The Tone at the Top’s Influence on Performance Management
By Gary Cokins - Mar 11, 2015
One of the mysteries that I have pondered is why organizations are so slow to adopt enterprise and corporate performance management (EPM/CPM) methods. Why is the application of strategy maps to define an organization’s strategic objectives to determine key initiatives, core processes and performance measures displayed in scorecards and dashboards so gradual? Why do CFOs tolerate broad-brushed indirect expense allocations without cause-and-effect relationships that block visibility and accuracy of how expenses are consumed rather than use activity-based costing (ABC) techniques? Why do managers not more fully deploy the power of robust analytics like statistical forecasting, correlation analysis, pattern recognition and customer segmentation?
Who is at fault?
Several years ago I speculated that the impediment was that software tools were not sufficiently powerful or scalable to meet the needs of larger organizations with thousands of products and tens of thousands of customers. But today software vendors now offer very robust tools that meet these needs.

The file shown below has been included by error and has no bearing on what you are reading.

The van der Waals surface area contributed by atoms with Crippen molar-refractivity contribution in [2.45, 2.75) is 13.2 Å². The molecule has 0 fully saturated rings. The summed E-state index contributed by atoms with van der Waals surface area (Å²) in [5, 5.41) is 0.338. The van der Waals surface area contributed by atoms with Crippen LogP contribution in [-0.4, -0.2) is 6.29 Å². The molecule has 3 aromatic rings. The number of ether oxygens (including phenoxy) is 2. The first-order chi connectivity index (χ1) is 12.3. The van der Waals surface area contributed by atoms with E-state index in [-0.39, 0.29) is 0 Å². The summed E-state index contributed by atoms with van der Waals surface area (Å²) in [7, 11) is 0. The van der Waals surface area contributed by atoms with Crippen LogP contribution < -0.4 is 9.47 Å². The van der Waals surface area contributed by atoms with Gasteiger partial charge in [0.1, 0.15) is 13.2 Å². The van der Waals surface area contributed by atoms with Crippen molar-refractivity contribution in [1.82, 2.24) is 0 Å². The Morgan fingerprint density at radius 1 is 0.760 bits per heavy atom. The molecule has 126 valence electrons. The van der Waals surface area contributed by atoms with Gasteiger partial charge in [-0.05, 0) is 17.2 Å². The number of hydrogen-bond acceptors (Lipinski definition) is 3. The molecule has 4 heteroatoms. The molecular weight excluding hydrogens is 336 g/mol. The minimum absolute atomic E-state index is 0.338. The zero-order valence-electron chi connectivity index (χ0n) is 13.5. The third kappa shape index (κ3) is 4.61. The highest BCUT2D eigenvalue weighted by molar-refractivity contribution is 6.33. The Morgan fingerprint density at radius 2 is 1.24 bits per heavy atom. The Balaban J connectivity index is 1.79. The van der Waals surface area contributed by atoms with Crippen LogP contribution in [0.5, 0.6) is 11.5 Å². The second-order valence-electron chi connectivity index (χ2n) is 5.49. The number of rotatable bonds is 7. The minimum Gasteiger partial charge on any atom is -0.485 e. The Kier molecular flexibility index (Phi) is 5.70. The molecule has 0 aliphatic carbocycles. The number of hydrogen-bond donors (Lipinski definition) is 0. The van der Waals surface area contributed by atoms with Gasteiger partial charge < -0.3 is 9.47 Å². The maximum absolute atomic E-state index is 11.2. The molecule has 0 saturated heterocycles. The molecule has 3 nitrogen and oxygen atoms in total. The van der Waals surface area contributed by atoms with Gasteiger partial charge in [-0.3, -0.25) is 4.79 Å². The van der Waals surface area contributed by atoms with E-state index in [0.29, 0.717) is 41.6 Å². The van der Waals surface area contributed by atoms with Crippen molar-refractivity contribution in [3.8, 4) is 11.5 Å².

Next, I suspected that inexperienced project teams (including junior level management consultants from contractors) were not adequately familiar with successful techniques to properly implement EPM/CPM methods such as balanced scorecards, customer profitability reporting, and driver-based budgets. For example, financial controllers and CFOs were notorious for excessively over-building the size of ABC models to orders of magnitude larger than needed – well beyond the point of diminishing returns of extra accuracy for the extra level of administrative effort. But gradually the lessons learned from past failures on how to determine the correct levels of detail and complexity were discovered and communicated.